“We do not publicly criticize our colleagues. This kind of behavior is unprofessional and will not be tolerated,” MSNBC president Phil Griffin wrote, plain as day, in a 2010 staff memo, reportedly as an explicit rebuke to host Joe Scarborough’s criticism of then-reigning Keith Olbermann. Not long afterward, Donny Deutsch saw his MSNBC show axed over the same offense. In the years since, the collegiality of the network, exaggerated and strained as it often seems, has been all but absolute, with few exceptions—such as Chris Hayes’s defense of Ronan Farrow against NBC brass, who’d killed Farrow’s reporting on allegations of sexual misconduct against Harvey Weinstein. (Weinstein was convicted today in New York on charges of first-degree criminal sexual act and third-degree rape.)
Bernie Sanders’s landslide win in the Nevada caucuses has evidently altered this calculation. Speaking on Sunday with Joy Ann Reid—herself an ardent Sanders critic—frequent MSNBC guest Anand Giridharadas spoke vehemently against host Chris Matthews’s likening of Sanders’s win to the Nazi occupation of France in WWII. Establishment figures are responding to the possibility of a Sanders candidacy “like out of touch aristocrats in a dying aristocracy,” Giridharadas said, implicating not only Matthews and Reid, but the network itself, which has exhibited a consistent antipathy to Sanders for many years. “People stuck in an old way of thinking, in 20th-century thinking, are missing what is going on.” Instead he counseled curiosity: why are Democrats supporting Sanders in such huge numbers?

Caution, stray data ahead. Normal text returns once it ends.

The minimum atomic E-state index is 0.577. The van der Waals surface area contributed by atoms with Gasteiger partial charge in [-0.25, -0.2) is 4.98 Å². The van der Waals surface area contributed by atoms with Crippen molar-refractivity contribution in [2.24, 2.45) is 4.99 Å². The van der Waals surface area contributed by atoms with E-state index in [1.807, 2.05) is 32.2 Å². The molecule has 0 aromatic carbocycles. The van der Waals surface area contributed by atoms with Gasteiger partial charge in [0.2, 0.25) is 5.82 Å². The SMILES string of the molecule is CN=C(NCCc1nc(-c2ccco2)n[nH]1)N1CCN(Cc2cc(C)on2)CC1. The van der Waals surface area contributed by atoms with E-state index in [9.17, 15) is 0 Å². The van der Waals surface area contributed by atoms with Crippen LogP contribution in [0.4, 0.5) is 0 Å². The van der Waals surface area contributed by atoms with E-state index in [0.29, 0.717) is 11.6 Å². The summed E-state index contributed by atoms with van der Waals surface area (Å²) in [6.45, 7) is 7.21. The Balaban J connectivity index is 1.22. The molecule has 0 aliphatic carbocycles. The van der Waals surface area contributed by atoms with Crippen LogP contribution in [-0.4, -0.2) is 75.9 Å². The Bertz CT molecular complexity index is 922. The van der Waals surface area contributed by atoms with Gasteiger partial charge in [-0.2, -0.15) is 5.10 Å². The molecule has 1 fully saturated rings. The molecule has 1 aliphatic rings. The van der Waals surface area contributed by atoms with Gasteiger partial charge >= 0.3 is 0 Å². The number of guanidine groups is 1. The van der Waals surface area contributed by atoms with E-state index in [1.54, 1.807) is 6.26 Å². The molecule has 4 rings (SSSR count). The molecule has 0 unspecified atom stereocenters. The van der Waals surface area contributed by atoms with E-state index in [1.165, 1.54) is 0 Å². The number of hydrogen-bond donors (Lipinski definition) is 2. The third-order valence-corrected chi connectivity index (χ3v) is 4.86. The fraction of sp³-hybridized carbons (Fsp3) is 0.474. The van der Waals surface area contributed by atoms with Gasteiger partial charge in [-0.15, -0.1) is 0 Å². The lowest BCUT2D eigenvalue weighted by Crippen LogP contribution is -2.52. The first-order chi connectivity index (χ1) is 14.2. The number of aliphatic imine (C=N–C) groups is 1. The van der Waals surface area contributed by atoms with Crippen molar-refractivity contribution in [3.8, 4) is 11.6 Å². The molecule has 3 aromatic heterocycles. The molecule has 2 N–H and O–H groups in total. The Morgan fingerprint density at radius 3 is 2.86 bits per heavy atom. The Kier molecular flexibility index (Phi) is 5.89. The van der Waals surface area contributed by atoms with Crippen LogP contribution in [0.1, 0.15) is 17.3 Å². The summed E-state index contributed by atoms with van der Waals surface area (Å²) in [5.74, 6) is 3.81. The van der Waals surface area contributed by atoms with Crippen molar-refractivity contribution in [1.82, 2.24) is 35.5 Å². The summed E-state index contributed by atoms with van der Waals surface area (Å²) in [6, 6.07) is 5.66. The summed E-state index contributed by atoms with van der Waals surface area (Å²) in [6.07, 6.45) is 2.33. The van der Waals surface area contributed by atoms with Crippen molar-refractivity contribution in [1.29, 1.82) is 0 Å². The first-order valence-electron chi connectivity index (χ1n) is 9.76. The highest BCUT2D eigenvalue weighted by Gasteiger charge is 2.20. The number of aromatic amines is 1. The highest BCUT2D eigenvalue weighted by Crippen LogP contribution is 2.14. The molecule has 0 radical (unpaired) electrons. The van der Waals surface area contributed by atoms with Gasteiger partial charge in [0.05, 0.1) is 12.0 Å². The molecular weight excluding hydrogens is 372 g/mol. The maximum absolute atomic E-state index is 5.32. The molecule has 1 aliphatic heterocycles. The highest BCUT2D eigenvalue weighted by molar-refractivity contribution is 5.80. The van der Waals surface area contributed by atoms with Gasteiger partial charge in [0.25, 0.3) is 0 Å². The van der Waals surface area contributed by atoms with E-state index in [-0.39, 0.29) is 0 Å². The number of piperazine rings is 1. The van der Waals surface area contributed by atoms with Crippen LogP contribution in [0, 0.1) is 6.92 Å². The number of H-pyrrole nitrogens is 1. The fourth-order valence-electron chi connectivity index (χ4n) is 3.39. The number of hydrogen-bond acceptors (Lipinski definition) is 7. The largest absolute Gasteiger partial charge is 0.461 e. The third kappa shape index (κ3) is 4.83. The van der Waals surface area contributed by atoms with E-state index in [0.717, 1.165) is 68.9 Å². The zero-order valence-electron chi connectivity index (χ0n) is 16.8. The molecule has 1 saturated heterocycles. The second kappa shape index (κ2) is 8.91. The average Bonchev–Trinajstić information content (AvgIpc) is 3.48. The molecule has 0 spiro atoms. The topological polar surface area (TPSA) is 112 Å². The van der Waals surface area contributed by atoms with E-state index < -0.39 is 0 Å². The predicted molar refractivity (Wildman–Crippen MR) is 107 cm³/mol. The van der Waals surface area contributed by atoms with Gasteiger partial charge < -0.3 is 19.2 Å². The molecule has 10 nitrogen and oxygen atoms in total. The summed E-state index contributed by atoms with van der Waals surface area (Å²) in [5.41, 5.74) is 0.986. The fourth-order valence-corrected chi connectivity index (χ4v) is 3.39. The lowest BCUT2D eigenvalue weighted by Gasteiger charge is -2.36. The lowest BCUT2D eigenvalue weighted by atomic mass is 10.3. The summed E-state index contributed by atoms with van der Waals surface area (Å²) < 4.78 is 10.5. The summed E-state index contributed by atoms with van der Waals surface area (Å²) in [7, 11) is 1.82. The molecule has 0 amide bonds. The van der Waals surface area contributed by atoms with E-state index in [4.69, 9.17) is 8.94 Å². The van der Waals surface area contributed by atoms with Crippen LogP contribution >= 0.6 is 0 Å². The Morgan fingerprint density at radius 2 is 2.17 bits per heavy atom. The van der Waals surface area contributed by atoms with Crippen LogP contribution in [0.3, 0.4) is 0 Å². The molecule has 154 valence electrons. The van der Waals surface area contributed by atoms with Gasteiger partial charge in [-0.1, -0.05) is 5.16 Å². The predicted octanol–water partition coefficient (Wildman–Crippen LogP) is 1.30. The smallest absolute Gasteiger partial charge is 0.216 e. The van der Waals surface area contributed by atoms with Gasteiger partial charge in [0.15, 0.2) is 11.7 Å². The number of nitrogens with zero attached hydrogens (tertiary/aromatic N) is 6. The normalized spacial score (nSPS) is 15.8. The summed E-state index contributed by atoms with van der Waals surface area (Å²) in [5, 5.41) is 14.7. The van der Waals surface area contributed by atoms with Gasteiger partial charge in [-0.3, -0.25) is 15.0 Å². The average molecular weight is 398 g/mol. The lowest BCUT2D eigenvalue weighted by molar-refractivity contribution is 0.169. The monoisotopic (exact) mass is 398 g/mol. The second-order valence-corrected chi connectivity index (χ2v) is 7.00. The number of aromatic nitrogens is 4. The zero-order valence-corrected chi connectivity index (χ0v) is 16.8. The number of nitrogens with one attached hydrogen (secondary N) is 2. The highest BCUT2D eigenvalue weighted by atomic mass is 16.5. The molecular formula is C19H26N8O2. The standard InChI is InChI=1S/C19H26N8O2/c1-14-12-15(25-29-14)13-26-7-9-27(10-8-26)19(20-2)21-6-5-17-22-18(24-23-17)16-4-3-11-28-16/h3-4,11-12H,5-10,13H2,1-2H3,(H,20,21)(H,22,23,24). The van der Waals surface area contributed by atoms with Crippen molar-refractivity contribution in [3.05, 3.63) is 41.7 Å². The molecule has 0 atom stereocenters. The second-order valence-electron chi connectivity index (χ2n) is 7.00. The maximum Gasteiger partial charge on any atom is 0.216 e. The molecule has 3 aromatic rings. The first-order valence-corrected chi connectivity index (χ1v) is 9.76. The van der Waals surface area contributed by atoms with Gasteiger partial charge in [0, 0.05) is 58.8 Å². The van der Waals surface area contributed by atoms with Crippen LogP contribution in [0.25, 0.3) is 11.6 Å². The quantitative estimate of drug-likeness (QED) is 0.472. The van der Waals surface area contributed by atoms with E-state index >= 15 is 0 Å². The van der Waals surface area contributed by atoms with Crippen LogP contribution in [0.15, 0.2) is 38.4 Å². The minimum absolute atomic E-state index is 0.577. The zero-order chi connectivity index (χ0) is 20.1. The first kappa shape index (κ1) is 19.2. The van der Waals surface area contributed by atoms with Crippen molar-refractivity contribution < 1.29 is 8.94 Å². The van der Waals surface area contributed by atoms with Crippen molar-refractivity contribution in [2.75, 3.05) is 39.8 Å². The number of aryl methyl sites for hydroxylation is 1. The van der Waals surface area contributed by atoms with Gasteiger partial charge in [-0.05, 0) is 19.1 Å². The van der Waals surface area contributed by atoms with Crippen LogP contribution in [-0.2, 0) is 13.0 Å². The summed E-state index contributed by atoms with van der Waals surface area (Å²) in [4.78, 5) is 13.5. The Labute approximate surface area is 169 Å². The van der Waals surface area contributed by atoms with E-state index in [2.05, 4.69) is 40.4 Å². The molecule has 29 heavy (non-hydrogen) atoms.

My first thought was wow, he is going to get in trouble for this, presumably? But Giridharadas quashed that assumption right away, tweeting, “I was told both before and after my segment that they want to do a lot more of this with me. The cultural tide is turning.” What had seemed unscripted had been intentional. What does this mean for MSNBC going forward?
I submit that we can read the measured and careful pleas of Giridharadas as a kind of insurance policy against the eventuality of a Sanders nomination.
It’s worth noting that Giridharadas is himself very much a member of the establishment he’s criticizing. He, like Reid, is a Harvard alum, as well as a second-generation McKinsey alum; his father, Radhashyam Giridharadas, spent 25 years there as a management consultant. Anand Giridharadas may be striking a provisional leftward path for MSNBC, but it seems safe to surmise that very little about it is either spontaneous or irreversible.
Still, his public denunciation of Matthews was remarkable, as was his pointed question of why “a lobbyist for Uber and Mark Zuckerberg [is] explaining a political revolution to us”—a reference to Democratic bigwig David Plouffe (Obama’s 2008 campaign manager, the blazingly obvious reason why he’d be invited to discuss politics on TV.)
The clearest lens through which to view MSNBC’s programming decisions is the business lens, rather than the political one. From this perspective, above all, Sanders’s inconvenient rise demonstrates a startlingly clear diminution of the network’s power and influence. It is Democrats, after all, who are voting for Sanders, and at some stage MSNBC must reckon with the preferences of its own audience.
Update: Chris Matthews has apologized to Senator Sanders for his remarks referenced above, praising his “well-deserved win” in the Nevada caucuses.
This article was also updated to reflect Harvey Weinstein’s conviction on charges of sexual misconduct.